It’s Jen here with another mildly odd set of musings that occurred to me recently. I hope you enjoy;
There are an infinite number of seconds and minutes left in each of our lives. Whilst the time will come for all of us to die, we can’t pinpoint the exact day and time. So it may as well be an infinite life.
We use labels and milestones to construct age, when it is simply that – a construct. We’re a combination of moments rushing into each other which are only separable in our memories by what stands out to us the most; primary school, secondary school, exams, college, relationships, marriage. All of these things are the toothpick markers we stand up along our own mental timeline.
I’ve always used a different one though and only recently have I come to terms with it. I use ambition and acquisition. It has also only been recently that I have stopped and realised that no, not everyone does this.
Since the time when I decided I wanted to be a writer at approximately six years of age, I have looked in the mirror and stared at what could be, moreover what I could be. And I can no longer be caviller about the truth I saw there.
For many years, I have told people my goal in life is to be a published author when that has only been part of the truth. Actually, that has only ever been the vaguest part of the truth. I want to be a successful author.
I want success.
Perhaps that makes me sound greedy. Or perhaps it makes me seem cunning as we humans have a strange view of ambition as on an equal plain as slyness. Yet, at twenty-one, I cannot pretend to be casual about my own life plan any longer. I no longer want to feel ashamed that I am determined, hardworking and tireless in creating paths towards my aims around the road blockages life erects.
When I was six years old I never realised that the declaration of my dream was actually just a decision for a future guaranteed achievement. It is only guaranteed by my inability to stop until it is a realization.
Each day I push myself out of bed and write through pain. If my fingers seize, I use voice recognition technology. Yet harder still to write through is the cutting pain of doubt that tickles the edge of my vision and can sometimes stop me writing for weeks at a time.
What drives me to begin again and again, over and over, is the exceptionally powerful knowledge that I am on the edge of a monstrous mountain, readying myself for a climb. The sheer fact that I climb with the cool confidence that there is no one who should be in my place and no one better equipped for this than me, means that I fly up that mountain.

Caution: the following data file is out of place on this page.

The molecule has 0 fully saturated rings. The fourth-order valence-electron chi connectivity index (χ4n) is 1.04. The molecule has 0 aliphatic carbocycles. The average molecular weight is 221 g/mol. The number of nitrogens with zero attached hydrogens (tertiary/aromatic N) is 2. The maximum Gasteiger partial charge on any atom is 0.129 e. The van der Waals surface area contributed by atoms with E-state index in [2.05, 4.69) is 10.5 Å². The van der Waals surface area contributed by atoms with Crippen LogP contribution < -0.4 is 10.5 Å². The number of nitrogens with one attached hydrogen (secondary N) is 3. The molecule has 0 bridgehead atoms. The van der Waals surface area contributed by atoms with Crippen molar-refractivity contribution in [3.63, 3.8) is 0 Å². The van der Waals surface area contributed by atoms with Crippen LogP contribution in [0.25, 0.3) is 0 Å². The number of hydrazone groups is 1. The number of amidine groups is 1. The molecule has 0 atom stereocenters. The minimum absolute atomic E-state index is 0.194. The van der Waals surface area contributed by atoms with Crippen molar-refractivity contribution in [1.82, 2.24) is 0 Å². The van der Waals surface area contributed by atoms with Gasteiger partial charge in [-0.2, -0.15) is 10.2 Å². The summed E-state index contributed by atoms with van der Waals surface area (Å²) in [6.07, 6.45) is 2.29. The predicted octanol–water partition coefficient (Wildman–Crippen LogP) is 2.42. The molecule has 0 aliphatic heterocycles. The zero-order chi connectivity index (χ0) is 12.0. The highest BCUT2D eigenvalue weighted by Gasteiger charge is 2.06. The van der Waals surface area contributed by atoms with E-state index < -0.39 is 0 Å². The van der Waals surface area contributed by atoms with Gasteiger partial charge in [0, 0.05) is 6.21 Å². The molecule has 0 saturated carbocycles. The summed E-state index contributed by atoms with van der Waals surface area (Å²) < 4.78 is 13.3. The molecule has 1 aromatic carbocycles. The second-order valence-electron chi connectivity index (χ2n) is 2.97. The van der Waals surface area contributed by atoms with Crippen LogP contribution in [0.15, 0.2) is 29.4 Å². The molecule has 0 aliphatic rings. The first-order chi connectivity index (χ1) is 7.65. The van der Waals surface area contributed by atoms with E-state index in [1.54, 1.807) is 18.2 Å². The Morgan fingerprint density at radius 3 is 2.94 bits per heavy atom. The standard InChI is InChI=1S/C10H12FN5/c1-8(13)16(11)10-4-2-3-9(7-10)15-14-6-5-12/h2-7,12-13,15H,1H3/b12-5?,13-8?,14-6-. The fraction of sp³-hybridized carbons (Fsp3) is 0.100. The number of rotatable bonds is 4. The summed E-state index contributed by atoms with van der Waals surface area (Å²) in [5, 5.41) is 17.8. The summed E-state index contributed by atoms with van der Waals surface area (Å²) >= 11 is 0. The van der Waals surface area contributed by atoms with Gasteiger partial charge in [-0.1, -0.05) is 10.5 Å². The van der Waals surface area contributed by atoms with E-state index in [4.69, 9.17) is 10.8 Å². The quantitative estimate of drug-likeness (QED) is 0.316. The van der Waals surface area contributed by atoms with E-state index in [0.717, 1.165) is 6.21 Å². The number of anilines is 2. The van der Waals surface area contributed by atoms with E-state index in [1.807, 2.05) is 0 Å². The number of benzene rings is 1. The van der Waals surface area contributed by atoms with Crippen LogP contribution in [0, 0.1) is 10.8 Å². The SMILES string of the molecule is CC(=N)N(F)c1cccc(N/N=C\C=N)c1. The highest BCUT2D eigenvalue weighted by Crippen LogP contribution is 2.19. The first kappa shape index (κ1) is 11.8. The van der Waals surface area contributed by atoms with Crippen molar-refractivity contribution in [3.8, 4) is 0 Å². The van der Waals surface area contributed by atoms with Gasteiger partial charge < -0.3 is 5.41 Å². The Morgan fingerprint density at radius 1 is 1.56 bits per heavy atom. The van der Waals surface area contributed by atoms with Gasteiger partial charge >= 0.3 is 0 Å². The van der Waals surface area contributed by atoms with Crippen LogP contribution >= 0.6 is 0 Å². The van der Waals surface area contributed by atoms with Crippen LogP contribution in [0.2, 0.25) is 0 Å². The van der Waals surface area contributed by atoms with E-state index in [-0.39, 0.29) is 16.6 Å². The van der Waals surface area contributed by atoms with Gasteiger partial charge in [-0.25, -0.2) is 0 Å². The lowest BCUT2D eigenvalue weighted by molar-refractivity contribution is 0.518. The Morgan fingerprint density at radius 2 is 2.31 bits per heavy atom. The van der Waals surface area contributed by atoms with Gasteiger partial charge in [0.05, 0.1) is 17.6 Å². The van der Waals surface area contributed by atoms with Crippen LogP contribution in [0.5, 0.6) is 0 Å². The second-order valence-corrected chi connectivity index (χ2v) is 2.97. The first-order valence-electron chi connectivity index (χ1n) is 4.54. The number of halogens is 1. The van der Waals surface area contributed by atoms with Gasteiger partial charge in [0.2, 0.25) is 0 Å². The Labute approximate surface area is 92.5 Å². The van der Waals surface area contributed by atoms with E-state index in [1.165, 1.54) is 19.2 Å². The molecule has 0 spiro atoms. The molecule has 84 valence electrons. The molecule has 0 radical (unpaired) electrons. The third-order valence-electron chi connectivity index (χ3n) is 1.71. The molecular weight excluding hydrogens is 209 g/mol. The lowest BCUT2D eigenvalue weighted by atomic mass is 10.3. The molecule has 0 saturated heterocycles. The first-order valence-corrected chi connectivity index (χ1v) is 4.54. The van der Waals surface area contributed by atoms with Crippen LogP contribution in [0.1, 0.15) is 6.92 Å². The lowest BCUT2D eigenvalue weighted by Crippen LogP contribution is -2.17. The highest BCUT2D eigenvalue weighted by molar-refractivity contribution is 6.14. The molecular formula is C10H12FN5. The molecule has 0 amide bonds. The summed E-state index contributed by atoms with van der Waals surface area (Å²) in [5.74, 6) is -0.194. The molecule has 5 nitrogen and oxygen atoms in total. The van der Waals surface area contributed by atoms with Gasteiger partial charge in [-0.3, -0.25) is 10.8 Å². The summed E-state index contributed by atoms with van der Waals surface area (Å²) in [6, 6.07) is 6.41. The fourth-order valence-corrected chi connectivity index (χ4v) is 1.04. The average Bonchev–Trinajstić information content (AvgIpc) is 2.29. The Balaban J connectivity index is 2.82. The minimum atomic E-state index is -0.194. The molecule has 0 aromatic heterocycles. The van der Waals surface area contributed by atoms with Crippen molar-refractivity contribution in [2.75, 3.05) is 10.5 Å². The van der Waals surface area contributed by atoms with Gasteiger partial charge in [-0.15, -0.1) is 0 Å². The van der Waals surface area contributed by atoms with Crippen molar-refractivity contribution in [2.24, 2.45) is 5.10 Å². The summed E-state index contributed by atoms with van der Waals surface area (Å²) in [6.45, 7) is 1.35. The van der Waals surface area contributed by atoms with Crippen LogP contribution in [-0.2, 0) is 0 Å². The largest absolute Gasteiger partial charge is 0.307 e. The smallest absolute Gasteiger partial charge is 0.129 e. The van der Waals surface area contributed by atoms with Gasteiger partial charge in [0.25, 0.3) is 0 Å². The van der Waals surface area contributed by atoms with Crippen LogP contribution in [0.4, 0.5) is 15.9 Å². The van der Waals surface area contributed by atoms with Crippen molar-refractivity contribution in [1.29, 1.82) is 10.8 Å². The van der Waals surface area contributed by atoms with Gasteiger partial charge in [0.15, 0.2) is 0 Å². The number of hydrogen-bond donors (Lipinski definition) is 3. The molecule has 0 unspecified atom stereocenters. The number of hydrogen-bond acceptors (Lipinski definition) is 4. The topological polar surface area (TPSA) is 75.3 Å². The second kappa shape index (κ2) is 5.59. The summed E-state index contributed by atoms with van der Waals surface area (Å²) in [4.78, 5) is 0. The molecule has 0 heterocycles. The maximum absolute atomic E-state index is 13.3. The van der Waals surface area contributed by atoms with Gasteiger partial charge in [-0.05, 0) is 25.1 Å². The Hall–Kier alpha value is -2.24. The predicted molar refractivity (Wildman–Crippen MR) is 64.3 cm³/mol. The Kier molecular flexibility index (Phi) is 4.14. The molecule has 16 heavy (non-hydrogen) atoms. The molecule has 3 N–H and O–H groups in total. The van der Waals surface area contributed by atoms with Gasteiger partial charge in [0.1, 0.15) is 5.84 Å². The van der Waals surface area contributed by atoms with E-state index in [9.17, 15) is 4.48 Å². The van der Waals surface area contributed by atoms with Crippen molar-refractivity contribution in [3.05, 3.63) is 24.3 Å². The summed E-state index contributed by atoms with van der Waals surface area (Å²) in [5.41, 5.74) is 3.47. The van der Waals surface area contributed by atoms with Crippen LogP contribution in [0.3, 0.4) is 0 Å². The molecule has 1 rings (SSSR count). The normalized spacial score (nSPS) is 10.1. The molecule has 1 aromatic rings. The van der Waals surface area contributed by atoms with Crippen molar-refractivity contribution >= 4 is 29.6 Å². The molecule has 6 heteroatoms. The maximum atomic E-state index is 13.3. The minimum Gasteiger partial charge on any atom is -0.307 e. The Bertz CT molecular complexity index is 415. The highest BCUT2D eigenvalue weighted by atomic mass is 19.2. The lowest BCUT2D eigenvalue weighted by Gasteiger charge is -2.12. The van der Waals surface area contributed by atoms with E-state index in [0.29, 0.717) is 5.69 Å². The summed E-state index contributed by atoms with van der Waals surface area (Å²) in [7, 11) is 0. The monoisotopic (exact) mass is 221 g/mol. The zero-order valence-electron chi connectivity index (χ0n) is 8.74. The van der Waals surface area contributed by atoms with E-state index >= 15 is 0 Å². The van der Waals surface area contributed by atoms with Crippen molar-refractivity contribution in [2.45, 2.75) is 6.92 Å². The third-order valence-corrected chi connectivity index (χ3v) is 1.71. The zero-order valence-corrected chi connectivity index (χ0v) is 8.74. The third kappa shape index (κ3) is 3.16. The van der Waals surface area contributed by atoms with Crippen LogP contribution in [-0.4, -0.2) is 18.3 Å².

I wrote a story when I was eleven years old as a Christmas present for my family inspired by a beautiful decoration of a deer adorned in red and gold. I was sitting on my bedroom floor in December of 2006, coughing with a bad flu, writing in my best cursive a story that made my heart beat wildly with excitement. When I wrote the first sentence of the tale I felt something inside of me unknot itself. It was as though I could be my own standing ovation and that clapping, full of my own self-trust and confidence was all that I needed to hear for the rest of my life.
I feel it still, in everything I write.
So why must we downplay our wishes? Why must we be told that we have ‘notions‘ and are ‘high and mighty’ for sporting an untarnished self-belief in a world where people are competing to be the success story of the parishes, towns and counties?
Well, we must do nothing. Answer to no one but yourself, and you are guaranteed to do yourself proud.
No dream is big or small, nor is it truly a dream. It is simply an expression of what you’re meant to be doing with your set of infinite moments.
So, hustle and hustle well for your time to play in the big-time game where you make the rules.
Simply by making the first move, you’ve already outdone your past self. And that’s truly the only person you should be trying to outdo.